SANTA CLARA -- Colin Kaepernick's breakout game Sunday isn't sparking a quarterback controversy on the 49ers. Instead, it's created a mind-bending quandary for their opponents.
The WildKap offense includes a read-option package that helped spark the 49ers' 34-0 rout of the New York Jets.
"That puts a lot of stress on your defense, to prepare for that week in and week out," said coach Chan Gailey, whose Buffalo Bills (2-2) visit the 49ers (3-1) on Sunday.
It's not as if the Bills defense needed more worries after Sunday's debacle, where it allowed 45 second-half points in a 52-28 defeat to the visiting New England Patriots.
But the Bills must devote practice time to brace for Kaepernick. Alex Smith's second-year understudy delivered a five-carry, 50-yard effort against the Jets, highlighted by a 7-yard touchdown run for a 7-0 lead.
"Now you give all the defenses around the NFL something they're going to prepare on a lot during the week, which takes their focus off other things," 49ers safety Donte Whitner said. "That's a good thing for our offense."
Whitner had a premonition Kaepernick would get unleashed Sunday, and he shared that vision last week while they sat together for breakfast at the team's hotel in Youngstown, Ohio.
After preparing to face Tim Tebow and the Jets' version of the Wildcat offense, Whitner asked Kaepernick how much the 49ers would significantly use their version of the quarterback-running scheme.
Fueling Whitner's confidence was watching Kaepernick mimic Tebow on the scout-team offense, not to mention Kaepernick's sneak-preview displays in the exhibition season.
"He was actually playing Tebow when our defense was out there, and he was looking good," Whitner said. "I just had a feeling he'd get out there and coaches wanted to show our wildcat on the national stage."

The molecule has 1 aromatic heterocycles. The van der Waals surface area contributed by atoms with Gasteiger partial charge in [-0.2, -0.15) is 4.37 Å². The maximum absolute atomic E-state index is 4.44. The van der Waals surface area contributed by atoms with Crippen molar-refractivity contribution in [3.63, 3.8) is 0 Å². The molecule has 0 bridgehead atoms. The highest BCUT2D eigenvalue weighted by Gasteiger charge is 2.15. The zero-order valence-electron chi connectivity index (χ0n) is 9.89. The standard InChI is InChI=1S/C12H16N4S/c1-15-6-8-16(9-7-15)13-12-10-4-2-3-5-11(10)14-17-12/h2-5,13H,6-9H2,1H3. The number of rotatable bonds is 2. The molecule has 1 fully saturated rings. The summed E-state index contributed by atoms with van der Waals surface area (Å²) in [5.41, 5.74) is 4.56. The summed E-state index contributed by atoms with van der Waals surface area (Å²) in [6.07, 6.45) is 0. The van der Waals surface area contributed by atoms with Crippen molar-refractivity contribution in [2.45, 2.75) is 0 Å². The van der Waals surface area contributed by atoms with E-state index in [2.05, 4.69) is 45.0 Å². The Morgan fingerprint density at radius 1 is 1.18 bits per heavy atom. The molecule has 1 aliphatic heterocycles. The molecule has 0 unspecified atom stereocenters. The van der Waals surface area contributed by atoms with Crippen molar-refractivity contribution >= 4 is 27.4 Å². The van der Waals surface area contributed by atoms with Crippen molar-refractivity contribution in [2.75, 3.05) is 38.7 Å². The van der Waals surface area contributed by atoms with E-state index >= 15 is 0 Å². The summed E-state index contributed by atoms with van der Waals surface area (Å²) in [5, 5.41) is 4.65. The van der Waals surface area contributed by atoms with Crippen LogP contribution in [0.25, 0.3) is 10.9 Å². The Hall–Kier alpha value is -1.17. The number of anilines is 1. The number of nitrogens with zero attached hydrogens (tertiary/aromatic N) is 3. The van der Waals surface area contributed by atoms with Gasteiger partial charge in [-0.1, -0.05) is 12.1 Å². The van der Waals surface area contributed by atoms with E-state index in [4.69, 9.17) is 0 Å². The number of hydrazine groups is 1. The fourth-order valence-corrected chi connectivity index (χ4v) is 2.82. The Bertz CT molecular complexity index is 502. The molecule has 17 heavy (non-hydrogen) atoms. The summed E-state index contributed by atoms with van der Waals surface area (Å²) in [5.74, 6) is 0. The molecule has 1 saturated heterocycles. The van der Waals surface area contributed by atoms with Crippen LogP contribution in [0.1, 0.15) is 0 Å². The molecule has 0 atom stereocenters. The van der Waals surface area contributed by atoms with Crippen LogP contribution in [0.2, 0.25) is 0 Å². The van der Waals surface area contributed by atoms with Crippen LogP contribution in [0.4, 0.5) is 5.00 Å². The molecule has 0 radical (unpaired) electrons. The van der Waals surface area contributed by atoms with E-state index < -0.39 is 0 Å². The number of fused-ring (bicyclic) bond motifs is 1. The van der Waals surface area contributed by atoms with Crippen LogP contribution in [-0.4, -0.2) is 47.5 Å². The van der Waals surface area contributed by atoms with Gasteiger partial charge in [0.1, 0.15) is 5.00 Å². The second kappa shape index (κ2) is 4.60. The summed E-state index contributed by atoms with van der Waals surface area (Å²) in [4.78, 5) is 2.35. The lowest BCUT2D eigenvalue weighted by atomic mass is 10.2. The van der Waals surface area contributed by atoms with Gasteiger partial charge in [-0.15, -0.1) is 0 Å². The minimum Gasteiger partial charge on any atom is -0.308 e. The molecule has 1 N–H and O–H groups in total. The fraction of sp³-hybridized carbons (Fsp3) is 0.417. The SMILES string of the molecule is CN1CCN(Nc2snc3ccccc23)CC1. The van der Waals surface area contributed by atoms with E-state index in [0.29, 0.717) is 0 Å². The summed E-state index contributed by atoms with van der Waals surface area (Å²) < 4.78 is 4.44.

Kaepernick's spry legs offer an extra dimension that enticed the 49ers to trade up and select him in the second round of last year's draft. Those talents were on display at the University of Nevada, where he became the only player in NCAA history to run for more than 4,000 yards and pass for more than 10,000 yards.
Said left tackle Joe Staley: "He's always been fast. That was his thing coming out of college."
With Kaepernick on board for 1½ years, it's not as if the 49ers just created plays for him last week.
"This is something we've had in our offense since last season," Staley added. "Kaepernick, with his skill set, he's more explosive because he's a little faster than Alex."
Smith said it was great watching Kaepernick's "extremely efficient" highlights when the 49ers gathered earlier this week for film review. Coach Jim Harbaugh used the term "extremely explosive."
"He was just very efficient in his mechanics, and everything that he did out there wasn't affected by being on a big stage," Harbaugh added.
Shortly after Smith held his weekly media session in the locker room, Kaepernick emerged from the players' lounge, grabbed his playbook from his locker and quietly strode past reporters without comment.
A day earlier, Kaepernick told the 49ers' flagship radio station, KNBR 680-AM: "I've just been trying to work hard, and I've been waiting for my opportunity. It just happened to come that week."
The WildKap will surface again. But when? That's what the Bills and others must stress about in the future.
"He's done a good job of running what they've put in," Gailey said, "and they've done a good job of keeping it varied so it's not the same."